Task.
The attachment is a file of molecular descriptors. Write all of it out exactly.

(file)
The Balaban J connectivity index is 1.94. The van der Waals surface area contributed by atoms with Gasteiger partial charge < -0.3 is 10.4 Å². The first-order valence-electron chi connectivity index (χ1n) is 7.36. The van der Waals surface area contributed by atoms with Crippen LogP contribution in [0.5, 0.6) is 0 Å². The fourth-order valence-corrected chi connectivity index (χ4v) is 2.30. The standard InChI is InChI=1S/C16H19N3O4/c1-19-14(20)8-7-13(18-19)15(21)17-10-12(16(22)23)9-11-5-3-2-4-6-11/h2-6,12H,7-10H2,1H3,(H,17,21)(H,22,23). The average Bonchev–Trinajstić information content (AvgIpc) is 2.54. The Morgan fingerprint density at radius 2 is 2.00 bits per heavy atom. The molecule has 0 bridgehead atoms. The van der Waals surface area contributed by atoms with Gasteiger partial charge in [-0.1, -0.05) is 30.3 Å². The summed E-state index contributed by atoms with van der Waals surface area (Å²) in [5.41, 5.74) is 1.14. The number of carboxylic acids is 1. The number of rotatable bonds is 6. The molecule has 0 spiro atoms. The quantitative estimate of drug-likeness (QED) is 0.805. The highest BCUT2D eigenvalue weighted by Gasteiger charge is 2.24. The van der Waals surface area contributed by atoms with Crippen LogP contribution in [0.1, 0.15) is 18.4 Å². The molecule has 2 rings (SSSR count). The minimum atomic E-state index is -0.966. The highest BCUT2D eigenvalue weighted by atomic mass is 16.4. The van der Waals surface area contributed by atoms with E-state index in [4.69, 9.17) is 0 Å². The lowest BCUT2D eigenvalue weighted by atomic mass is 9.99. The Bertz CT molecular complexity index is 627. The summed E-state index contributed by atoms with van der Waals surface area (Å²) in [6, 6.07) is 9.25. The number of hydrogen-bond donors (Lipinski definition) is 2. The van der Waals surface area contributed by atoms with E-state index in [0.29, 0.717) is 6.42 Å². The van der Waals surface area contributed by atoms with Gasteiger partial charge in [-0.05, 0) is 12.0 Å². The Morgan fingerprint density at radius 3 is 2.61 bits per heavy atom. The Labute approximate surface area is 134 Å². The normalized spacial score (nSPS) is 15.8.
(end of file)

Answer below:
The Balaban J connectivity index is 1.94. The van der Waals surface area contributed by atoms with Gasteiger partial charge < -0.3 is 10.4 Å². The first-order valence-electron chi connectivity index (χ1n) is 7.36. The van der Waals surface area contributed by atoms with Crippen LogP contribution in [0.5, 0.6) is 0 Å². The fourth-order valence-corrected chi connectivity index (χ4v) is 2.30. The standard InChI is InChI=1S/C16H19N3O4/c1-19-14(20)8-7-13(18-19)15(21)17-10-12(16(22)23)9-11-5-3-2-4-6-11/h2-6,12H,7-10H2,1H3,(H,17,21)(H,22,23). The average Bonchev–Trinajstić information content (AvgIpc) is 2.54. The Morgan fingerprint density at radius 2 is 2.00 bits per heavy atom. The molecule has 0 bridgehead atoms. The van der Waals surface area contributed by atoms with Gasteiger partial charge in [-0.1, -0.05) is 30.3 Å². The summed E-state index contributed by atoms with van der Waals surface area (Å²) in [5.41, 5.74) is 1.14. The number of carboxylic acids is 1. The number of rotatable bonds is 6. The molecule has 0 spiro atoms. The quantitative estimate of drug-likeness (QED) is 0.805. The highest BCUT2D eigenvalue weighted by Gasteiger charge is 2.24. The van der Waals surface area contributed by atoms with Crippen LogP contribution in [0.1, 0.15) is 18.4 Å². The molecule has 2 rings (SSSR count). The minimum atomic E-state index is -0.966. The highest BCUT2D eigenvalue weighted by atomic mass is 16.4. The van der Waals surface area contributed by atoms with E-state index in [4.69, 9.17) is 0 Å². The lowest BCUT2D eigenvalue weighted by atomic mass is 9.99. The Bertz CT molecular complexity index is 627. The summed E-state index contributed by atoms with van der Waals surface area (Å²) in [6, 6.07) is 9.25. The number of hydrogen-bond donors (Lipinski definition) is 2. The van der Waals surface area contributed by atoms with E-state index in [0.29, 0.717) is 6.42 Å². The van der Waals surface area contributed by atoms with Gasteiger partial charge in [-0.05, 0) is 12.0 Å². The Morgan fingerprint density at radius 3 is 2.61 bits per heavy atom. The Labute approximate surface area is 134 Å². The normalized spacial score (nSPS) is 15.8.